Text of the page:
25. 4 out of 5

    Jan C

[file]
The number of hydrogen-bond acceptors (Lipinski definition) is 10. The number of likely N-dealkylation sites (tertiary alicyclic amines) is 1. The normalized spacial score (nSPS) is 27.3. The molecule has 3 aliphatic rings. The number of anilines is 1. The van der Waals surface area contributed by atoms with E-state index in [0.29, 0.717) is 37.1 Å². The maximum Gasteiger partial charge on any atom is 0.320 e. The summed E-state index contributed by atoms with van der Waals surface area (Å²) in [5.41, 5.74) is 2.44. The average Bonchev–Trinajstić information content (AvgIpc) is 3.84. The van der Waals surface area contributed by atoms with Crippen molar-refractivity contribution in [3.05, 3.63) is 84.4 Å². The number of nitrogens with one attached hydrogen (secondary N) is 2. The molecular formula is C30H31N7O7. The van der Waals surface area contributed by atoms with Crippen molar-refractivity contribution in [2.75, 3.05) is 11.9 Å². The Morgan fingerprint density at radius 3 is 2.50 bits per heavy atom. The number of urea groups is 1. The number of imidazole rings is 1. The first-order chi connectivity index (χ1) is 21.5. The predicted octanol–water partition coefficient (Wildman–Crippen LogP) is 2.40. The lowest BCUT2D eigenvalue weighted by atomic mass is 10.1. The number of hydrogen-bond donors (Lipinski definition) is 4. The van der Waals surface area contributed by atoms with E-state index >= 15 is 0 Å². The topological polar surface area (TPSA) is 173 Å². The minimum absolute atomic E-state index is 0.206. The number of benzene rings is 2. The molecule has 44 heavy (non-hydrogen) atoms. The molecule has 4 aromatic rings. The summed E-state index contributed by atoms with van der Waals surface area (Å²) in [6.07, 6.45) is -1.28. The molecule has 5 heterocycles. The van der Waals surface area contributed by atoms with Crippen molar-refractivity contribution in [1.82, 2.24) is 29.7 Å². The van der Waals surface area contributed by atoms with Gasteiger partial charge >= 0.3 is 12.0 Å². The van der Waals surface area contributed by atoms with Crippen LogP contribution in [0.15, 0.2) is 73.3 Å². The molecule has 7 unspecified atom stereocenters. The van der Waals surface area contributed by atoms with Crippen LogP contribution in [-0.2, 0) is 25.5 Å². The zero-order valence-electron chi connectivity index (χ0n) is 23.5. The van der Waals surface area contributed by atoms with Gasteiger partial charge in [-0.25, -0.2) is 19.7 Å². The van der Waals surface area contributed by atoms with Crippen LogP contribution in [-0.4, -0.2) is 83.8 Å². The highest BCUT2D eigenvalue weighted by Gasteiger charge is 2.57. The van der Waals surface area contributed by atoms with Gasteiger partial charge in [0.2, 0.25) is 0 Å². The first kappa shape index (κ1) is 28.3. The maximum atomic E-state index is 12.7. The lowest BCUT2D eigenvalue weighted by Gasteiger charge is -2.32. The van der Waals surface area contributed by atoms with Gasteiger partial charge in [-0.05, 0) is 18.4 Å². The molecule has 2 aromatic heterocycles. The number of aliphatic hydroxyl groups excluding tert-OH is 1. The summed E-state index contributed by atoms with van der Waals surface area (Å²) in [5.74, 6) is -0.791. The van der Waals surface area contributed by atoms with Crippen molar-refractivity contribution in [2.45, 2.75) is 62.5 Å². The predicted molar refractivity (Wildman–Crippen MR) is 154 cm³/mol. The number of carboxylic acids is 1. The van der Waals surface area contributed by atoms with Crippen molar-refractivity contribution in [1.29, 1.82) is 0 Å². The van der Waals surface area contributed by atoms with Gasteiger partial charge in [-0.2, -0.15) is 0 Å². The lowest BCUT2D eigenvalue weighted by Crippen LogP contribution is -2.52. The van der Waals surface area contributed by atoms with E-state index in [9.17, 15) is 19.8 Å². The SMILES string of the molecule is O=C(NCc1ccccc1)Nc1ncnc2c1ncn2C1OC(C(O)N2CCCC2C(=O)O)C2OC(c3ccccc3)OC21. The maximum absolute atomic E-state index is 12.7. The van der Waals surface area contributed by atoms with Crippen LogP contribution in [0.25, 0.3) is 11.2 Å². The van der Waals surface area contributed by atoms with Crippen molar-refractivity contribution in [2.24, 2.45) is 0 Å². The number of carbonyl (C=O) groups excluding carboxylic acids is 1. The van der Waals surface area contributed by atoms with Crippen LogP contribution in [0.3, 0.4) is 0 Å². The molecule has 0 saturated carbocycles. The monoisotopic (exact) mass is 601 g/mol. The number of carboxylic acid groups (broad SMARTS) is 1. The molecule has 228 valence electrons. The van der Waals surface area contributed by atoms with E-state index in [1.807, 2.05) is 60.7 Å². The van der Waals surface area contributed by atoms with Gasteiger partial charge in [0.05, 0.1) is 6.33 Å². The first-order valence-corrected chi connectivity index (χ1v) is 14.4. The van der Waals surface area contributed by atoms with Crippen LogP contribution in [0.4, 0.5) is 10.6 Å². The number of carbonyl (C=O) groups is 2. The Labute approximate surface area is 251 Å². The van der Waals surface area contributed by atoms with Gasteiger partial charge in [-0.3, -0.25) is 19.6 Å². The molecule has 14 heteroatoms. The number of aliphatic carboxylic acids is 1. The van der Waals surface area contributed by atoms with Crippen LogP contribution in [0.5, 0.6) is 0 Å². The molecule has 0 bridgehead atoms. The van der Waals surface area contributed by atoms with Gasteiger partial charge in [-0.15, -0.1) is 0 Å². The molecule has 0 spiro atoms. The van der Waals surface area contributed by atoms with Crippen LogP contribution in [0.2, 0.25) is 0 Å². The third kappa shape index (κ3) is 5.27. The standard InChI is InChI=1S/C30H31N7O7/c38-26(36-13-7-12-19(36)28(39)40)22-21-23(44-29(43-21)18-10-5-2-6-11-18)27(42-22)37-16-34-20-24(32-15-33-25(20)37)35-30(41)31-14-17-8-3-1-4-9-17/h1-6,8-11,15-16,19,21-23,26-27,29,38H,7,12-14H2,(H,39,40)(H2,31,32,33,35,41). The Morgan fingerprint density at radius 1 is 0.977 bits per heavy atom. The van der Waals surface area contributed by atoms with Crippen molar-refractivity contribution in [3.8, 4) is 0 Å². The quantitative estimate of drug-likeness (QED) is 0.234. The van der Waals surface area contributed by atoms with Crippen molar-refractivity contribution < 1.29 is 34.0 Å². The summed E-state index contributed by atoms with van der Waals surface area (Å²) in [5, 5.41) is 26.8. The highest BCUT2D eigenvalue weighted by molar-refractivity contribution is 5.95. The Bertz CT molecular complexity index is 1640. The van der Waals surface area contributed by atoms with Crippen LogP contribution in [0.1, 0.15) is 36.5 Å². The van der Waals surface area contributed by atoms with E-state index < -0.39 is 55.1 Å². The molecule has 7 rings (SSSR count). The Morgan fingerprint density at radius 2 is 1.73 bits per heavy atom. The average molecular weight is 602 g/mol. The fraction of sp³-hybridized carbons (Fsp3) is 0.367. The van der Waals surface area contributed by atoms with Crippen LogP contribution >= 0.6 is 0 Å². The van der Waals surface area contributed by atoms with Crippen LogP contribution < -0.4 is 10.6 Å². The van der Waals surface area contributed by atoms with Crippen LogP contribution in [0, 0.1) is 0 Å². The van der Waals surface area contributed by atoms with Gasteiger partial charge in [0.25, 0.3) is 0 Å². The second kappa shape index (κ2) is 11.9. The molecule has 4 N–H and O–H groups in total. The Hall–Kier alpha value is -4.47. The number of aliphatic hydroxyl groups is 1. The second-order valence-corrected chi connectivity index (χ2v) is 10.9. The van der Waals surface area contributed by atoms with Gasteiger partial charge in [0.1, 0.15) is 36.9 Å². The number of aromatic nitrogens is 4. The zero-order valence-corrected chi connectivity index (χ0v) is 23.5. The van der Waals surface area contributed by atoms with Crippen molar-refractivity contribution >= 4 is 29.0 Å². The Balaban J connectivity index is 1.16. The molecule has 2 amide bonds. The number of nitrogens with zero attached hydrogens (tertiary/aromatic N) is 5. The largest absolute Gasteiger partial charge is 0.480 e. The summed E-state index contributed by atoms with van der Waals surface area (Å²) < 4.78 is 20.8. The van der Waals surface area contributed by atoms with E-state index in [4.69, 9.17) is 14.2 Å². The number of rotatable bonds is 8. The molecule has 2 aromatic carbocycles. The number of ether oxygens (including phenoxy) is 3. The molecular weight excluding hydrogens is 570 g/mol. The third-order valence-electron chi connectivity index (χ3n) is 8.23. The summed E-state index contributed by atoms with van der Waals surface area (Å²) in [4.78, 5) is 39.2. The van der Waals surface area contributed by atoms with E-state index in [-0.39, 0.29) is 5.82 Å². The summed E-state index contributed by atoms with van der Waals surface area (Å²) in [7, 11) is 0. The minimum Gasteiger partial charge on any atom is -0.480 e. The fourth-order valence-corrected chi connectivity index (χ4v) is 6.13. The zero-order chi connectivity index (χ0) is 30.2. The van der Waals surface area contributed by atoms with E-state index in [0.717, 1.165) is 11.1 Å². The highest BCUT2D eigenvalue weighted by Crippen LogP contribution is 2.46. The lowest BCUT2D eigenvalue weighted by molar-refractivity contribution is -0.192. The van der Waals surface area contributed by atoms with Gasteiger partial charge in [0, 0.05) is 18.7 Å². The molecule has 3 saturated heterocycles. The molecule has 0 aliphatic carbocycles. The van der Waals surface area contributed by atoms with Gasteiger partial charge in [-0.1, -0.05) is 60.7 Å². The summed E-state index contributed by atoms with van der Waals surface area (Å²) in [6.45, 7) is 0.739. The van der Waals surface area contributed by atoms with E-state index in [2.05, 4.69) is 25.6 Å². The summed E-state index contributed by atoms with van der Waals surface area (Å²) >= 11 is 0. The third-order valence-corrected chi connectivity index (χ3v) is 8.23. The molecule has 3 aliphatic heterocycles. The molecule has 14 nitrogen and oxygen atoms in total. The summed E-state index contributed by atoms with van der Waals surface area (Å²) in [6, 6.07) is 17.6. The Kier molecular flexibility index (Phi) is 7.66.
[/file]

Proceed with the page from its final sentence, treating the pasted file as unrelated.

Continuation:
What happened to Michael Rockefeller and why? A big story in 1961 was the disappearance of Nelson Rockefeller's son, Michael. After college, he wanted to do something on his own to make his father proud. Nelson had recently opened a Primitive Art Museum (from the book it sounds as though it has been absorbed into the Museum of Modern Art) and Michael had been placed on the Board. He heads off to New Guinea (not directly, the book goes into detail) and he is returning to a particularly savage are What happened to Michael Rockefeller and why? A big story in 1961 was the disappearance of Nelson Rockefeller's son, Michael. After college, he wanted to do something on his own to make his father proud. Nelson had recently opened a Primitive Art Museum (from the book it sounds as though it has been absorbed into the Museum of Modern Art) and Michael had been placed on the Board. He heads off to New Guinea (not directly, the book goes into detail) and he is returning to a particularly savage area when his catamaran flips over in rough water. He elects to swim ashore while his partner stays with the craft. The book posits that he was cannibalized (this is the opening of the book!) but he could have just drowned. The author believes the Rockefellers accepted the drowning theory. That's the explanation the government preferred. Big surprise. I found it interesting how the author kept returning to this same area, asking the same questions. Finally, for his last trip he actually learned some Indonesian so that he could talk to people without having to rely on an interpreter. You'd think this would have occurred to him before his (at least) third trip. This time he also decided to immerse himself in their culture and lived with a family for a month. Why was he killed (if he was)? He came from big money. He may well have believed he could buy anything. He may have bought the wrong thing - from another society where the rules and mores are different. He bought sacrificial poles, masks, etc. They ascribed spiritual vales to these things. It reminded me how native Americans from the 19th and early 20th centuries often felt that people taking their photographs were stealing their spirits. I found this book fascinating.